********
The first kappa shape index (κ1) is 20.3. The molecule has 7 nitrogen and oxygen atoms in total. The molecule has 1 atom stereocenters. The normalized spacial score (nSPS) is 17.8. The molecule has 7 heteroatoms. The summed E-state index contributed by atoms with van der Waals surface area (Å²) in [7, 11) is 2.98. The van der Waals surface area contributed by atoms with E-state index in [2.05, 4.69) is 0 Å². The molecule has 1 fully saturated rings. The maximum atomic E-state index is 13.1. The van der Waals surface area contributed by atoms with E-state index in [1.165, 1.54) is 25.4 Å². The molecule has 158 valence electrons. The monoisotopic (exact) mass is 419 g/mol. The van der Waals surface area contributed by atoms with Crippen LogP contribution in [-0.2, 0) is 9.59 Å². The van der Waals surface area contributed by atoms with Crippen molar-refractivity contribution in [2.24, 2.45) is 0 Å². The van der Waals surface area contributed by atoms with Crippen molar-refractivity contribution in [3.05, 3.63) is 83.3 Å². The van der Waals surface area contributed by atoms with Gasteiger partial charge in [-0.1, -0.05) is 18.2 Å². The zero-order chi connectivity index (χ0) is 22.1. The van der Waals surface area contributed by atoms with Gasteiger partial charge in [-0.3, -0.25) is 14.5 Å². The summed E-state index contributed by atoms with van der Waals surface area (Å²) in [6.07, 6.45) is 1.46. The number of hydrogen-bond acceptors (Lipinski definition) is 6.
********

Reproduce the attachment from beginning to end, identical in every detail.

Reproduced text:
The first kappa shape index (κ1) is 20.3. The molecule has 7 nitrogen and oxygen atoms in total. The molecule has 1 atom stereocenters. The normalized spacial score (nSPS) is 17.8. The molecule has 7 heteroatoms. The summed E-state index contributed by atoms with van der Waals surface area (Å²) in [7, 11) is 2.98. The van der Waals surface area contributed by atoms with E-state index in [2.05, 4.69) is 0 Å². The molecule has 1 fully saturated rings. The maximum atomic E-state index is 13.1. The van der Waals surface area contributed by atoms with E-state index in [1.165, 1.54) is 25.4 Å². The molecule has 158 valence electrons. The monoisotopic (exact) mass is 419 g/mol. The van der Waals surface area contributed by atoms with Crippen LogP contribution in [-0.2, 0) is 9.59 Å². The van der Waals surface area contributed by atoms with Crippen molar-refractivity contribution in [2.24, 2.45) is 0 Å². The van der Waals surface area contributed by atoms with Crippen molar-refractivity contribution in [3.05, 3.63) is 83.3 Å². The van der Waals surface area contributed by atoms with Gasteiger partial charge in [-0.1, -0.05) is 18.2 Å². The zero-order chi connectivity index (χ0) is 22.1. The van der Waals surface area contributed by atoms with Gasteiger partial charge in [-0.3, -0.25) is 14.5 Å². The summed E-state index contributed by atoms with van der Waals surface area (Å²) in [6.07, 6.45) is 1.46. The number of hydrogen-bond acceptors (Lipinski definition) is 6.